1 How arguments are used in the Social Sciences
The audio programme used in this course addresses the issue of how arguments are constructed and used in the social sciences. It uses extracts from a radio programme (originally broadcast on BBC Radio 4 in January 1997) in which the social consequences of welfare provision are discussed from different viewpoints. The programme is organised to allow you to trace how arguments are being put together, assess what sort of assumptions are being made, and examine how forms of evidence are being used.
The programme itself identifies a number of issues for you to consider as you listen to it. The aim is to help you identify and evaluate the arguments about whether the welfare state has been marked by a ‘failure to discriminate between the deserving and undeserving poor that has caused the cost of welfare to inflate uncontrollably. It has distorted the British economy, undermined the work ethic, and produced a less fair rather than a fairer society.’ This is the argument put by Dr Digby Anderson in the programme and which is supported by a number of ‘witnesses’ whom he questions. A counter-argument is put forward by Bea Campbell.
The audio file was recorded in 1998. The course team analyse the nature of argument using a Radio 4 programme, which puts the welfare system on trial. Sequences from the radio programme are interspersed by analysis of the way the arguments are presented.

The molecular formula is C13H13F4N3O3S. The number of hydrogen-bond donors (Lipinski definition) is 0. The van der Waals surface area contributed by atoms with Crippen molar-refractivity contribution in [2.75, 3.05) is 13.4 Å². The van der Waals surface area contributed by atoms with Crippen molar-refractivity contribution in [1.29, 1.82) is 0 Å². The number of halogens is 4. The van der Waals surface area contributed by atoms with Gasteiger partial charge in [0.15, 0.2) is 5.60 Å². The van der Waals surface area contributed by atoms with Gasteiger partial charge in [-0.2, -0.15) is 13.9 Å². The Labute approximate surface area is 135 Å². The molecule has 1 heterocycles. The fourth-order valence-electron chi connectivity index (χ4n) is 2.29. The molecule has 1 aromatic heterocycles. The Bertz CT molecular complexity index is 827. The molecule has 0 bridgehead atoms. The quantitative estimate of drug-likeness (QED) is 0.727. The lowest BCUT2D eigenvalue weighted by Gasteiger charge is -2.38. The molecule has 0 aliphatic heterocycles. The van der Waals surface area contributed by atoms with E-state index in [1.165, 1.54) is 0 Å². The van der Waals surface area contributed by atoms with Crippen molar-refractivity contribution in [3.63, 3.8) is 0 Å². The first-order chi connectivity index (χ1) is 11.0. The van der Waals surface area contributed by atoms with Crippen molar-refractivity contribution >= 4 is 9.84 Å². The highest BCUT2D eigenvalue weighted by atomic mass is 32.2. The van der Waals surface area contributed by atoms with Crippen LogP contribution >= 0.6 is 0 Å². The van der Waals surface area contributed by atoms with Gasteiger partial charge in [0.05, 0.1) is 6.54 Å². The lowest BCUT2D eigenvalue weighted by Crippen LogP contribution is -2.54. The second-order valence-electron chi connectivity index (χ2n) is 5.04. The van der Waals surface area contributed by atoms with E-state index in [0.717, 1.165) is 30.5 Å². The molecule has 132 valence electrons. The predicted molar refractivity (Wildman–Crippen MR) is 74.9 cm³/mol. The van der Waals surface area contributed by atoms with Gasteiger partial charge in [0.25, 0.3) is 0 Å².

Participants in the audio programme were:
John Clarke Professor of Social Policy at The Open University;
Dr Digby Johnson a member of The Social Affairs Unit (a registered charity);
Bea Campbell a writer and journalist.
Listen to the linked audio files, Evidence and Argument. You may want to use the titles and spaces on the attached document to make notes on the arguments while you are listening.
Please click here to view document.
Comment/Reflecting on your learning
In addition to considering the arguments and evidence used in the programme it is also useful to reflect on the links between the debate and ideas and themes you have already met.
What points of continuity and change can you see between Anderson's emphasis on the need to distinguish between the deserving and the undeserving poor?
What does this tell us about the process of social construction and the importance of history for understanding the present?
Consider how the programme highlights the need and access to welfare are socially constructed and contested.
Consider how the contrast between Anderson's and Campbell's arguments reflect the distinction between social order and social justice approaches to social problems. One sees the poor as the problem while the other sees the poor as having problems. This is also linked to the social construction of difference. Anderson's and Campbell's disagreement about the role of the state is also linked to the discussion about the socially constructed distinction between the public and the private.
Evidence and Argument part 1 (11 minutes 5MB)
Transcript: Evidence and Argument part 1
Evidence and Argument part 2 (8 minutes 4 MB)
Transcript: Evidence and Argument part 2
Evidence and Argument part 3 (10 minutes 5 MB)